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350,000 open source projects at risk from Python vulnerability

350,000 open source projects at risk from Python vulnerability
Written by bobby
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350,000 open source projects at risk from Python vulnerability

Fifteen-year-old N-day Python tarfile module vulnerability puts software supply chain under the microscope.

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Cybersecurity company Trellix announced Wednesday that a known Python vulnerability puts 350,000 open-source projects and the applications that use them at risk of device take over or malicious code execution. All applications that use the Python tarfile module are potentially at risk.

SEE: Hiring kit: Python developer (TechRepublic Premium)

The Python tarfile module, which is the default module installed in any project using Python and is found extensively in frameworks created by Netflix, AWS, Intel, Facebook, Google and applications used for machine learning, automation and Docker containerization, Trellix said.

Hackers can take over devices by using this vulnerability

The vulnerability, CVE-2007-4559, was originally discovered in 2007 and given a medium risk score of 6.8 out of 10. It can be exploited by uploading a malicious file generated with two or three lines of code using un-sanitized tarfile.extract or the built-in defaults of tarfile.extractall. Once hacked, attackers can execute arbitrary code or take control of the device, Trellix said.

It is unknown how many live applications utilize the tarfile module and no known exploitation of the vulnerability has occurred in the wild, said Doug McKee, a principal engineer and director of Vulnerability Research at Trellix. Nor is he aware of any scanners looking for the exploit.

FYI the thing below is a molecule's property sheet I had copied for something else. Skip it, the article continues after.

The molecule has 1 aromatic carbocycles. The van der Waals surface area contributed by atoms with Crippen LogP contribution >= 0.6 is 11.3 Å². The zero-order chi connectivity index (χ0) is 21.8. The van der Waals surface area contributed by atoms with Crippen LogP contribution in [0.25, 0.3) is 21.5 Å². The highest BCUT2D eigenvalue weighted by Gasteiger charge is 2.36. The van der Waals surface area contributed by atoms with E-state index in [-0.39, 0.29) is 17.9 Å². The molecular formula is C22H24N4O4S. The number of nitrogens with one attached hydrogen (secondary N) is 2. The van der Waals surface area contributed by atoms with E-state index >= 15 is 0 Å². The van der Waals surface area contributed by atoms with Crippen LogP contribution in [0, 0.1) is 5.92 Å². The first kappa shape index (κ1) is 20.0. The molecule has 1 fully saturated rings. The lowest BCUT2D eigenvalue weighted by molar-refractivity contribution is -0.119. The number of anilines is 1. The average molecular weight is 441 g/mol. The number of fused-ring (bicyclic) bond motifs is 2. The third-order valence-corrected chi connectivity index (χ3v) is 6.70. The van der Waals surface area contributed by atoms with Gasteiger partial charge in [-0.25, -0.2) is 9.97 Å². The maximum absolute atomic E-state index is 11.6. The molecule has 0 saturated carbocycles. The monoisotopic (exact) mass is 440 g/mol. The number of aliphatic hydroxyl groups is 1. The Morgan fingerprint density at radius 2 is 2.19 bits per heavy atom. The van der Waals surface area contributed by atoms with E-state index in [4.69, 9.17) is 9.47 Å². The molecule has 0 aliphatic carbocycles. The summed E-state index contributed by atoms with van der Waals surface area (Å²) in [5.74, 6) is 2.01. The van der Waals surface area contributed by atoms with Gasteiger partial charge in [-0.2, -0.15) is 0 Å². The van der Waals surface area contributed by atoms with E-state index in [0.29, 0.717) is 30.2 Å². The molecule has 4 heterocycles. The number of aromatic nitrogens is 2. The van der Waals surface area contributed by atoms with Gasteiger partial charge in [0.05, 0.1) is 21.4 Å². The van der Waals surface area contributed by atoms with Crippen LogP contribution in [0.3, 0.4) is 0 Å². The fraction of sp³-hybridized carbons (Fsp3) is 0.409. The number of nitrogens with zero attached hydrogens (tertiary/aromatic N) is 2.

“Due to a vulnerability that went unpatched 15 years ago in a main software supply chain, hundreds of thousands of pieces of software are vulnerable to an attack today, which can lead to complete system compromise,” McKee said. “Like the events of Log4j, every organization will need to determine if and how they are affected, which is why we are releasing a script to help with that discernment process.”

The script to check for vulnerable applications is available at GitHub.

How the CVE-2007-4559 vulnerability was re-discovered

Trellix Advanced Research Center researcher Kasimir Schulz, a vulnerability research intern at Trellix, helped find the issue while investigating an unrelated vulnerability.

“Initially we thought we had found a new zero-day vulnerability,” he said in a blog post. “As we dug into the issue, we realized this was in fact CVE-2007-4559.”

CVE-2007-4559 is a path traversal attack in the extract and extractall functions in the tarfile module that allows an attacker to overwrite arbitrary files by adding the “..” sequence to filenames in a TAR archive, Schulz said.

Using standard GitHub access, Trellix researchers discovered that hundreds of thousands of GitHub repositories were vulnerable. Working with GitHub, they found 2.87 million open-source files which contained Python’s tarfile module in about 588,000 unique repositories — 61% of which, or 350,000, were vulnerable to being attacked via the tarfile module.

“This is the devastating power of CVE-2007-4559,” McKee said. “It’s in a programming language that is widely used, therefore affects a very wide range of end-user products.”

Even though the vulnerability was known, it has been allowed to propagate through tutorials which incorrectly demonstrate how to securely deploy the tarfile module. Even Python’s own documentation provides incorrect information, Trellix said.

What companies can do to avoid an attack

To exploit the vulnerability requires changes be made in the code of the application using the tarfile module, McKee said. To avoid being hacked, developers need to check the target directory of where the tarfile is writing data to ensure that data is only extracted to the directory intended by the developer.

Trellix is working to push code via GitHub pull request to protect open-source projects from the vulnerability. Trellix currently has patches available for 11,005 repositories ready for pull requests. Each patch will be added to a forked repository.

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